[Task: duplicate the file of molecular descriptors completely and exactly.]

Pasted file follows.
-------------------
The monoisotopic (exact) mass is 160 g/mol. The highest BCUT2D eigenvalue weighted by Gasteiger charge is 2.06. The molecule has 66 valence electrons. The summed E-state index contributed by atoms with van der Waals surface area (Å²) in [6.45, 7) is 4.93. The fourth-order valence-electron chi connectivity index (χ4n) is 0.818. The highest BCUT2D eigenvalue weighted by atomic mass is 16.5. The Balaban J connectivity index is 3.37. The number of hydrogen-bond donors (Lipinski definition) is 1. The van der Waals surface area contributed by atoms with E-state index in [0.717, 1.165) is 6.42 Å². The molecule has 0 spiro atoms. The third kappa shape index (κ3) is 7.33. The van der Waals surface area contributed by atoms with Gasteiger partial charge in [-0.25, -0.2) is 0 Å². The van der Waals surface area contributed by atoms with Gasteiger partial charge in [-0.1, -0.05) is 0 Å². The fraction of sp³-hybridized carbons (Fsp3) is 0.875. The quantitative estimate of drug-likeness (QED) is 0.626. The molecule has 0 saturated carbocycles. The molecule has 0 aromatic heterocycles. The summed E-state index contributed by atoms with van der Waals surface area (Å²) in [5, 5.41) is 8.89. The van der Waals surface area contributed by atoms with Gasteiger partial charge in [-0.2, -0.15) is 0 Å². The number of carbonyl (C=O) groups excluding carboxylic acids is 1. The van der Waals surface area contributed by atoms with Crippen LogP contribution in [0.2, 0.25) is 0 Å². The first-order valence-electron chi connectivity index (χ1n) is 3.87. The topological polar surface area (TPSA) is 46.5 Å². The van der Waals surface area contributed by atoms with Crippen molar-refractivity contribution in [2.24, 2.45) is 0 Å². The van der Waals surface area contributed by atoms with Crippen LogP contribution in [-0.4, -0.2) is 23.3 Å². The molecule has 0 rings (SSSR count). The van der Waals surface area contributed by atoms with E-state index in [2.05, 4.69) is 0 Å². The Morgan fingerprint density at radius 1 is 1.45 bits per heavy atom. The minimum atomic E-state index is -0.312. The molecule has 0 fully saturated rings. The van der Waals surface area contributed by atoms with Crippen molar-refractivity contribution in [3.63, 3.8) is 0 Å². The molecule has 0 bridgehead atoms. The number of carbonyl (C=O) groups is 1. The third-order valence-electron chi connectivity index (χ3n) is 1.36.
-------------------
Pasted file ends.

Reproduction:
The monoisotopic (exact) mass is 160 g/mol. The highest BCUT2D eigenvalue weighted by Gasteiger charge is 2.06. The molecule has 66 valence electrons. The summed E-state index contributed by atoms with van der Waals surface area (Å²) in [6.45, 7) is 4.93. The fourth-order valence-electron chi connectivity index (χ4n) is 0.818. The highest BCUT2D eigenvalue weighted by atomic mass is 16.5. The Balaban J connectivity index is 3.37. The number of hydrogen-bond donors (Lipinski definition) is 1. The van der Waals surface area contributed by atoms with E-state index in [0.717, 1.165) is 6.42 Å². The molecule has 0 spiro atoms. The third kappa shape index (κ3) is 7.33. The van der Waals surface area contributed by atoms with Gasteiger partial charge in [-0.25, -0.2) is 0 Å². The van der Waals surface area contributed by atoms with Gasteiger partial charge in [-0.1, -0.05) is 0 Å². The fraction of sp³-hybridized carbons (Fsp3) is 0.875. The quantitative estimate of drug-likeness (QED) is 0.626. The molecule has 0 saturated carbocycles. The molecule has 0 aromatic heterocycles. The summed E-state index contributed by atoms with van der Waals surface area (Å²) in [5, 5.41) is 8.89. The van der Waals surface area contributed by atoms with Gasteiger partial charge in [-0.2, -0.15) is 0 Å². The number of carbonyl (C=O) groups excluding carboxylic acids is 1. The van der Waals surface area contributed by atoms with Crippen LogP contribution in [0.2, 0.25) is 0 Å². The first-order valence-electron chi connectivity index (χ1n) is 3.87. The topological polar surface area (TPSA) is 46.5 Å². The van der Waals surface area contributed by atoms with Crippen molar-refractivity contribution in [2.24, 2.45) is 0 Å². The van der Waals surface area contributed by atoms with Crippen LogP contribution in [-0.4, -0.2) is 23.3 Å². The molecule has 0 rings (SSSR count). The van der Waals surface area contributed by atoms with E-state index in [2.05, 4.69) is 0 Å². The Morgan fingerprint density at radius 1 is 1.45 bits per heavy atom. The minimum atomic E-state index is -0.312. The molecule has 0 fully saturated rings. The van der Waals surface area contributed by atoms with Crippen molar-refractivity contribution in [3.63, 3.8) is 0 Å². The molecule has 0 bridgehead atoms. The number of carbonyl (C=O) groups is 1. The third-order valence-electron chi connectivity index (χ3n) is 1.36.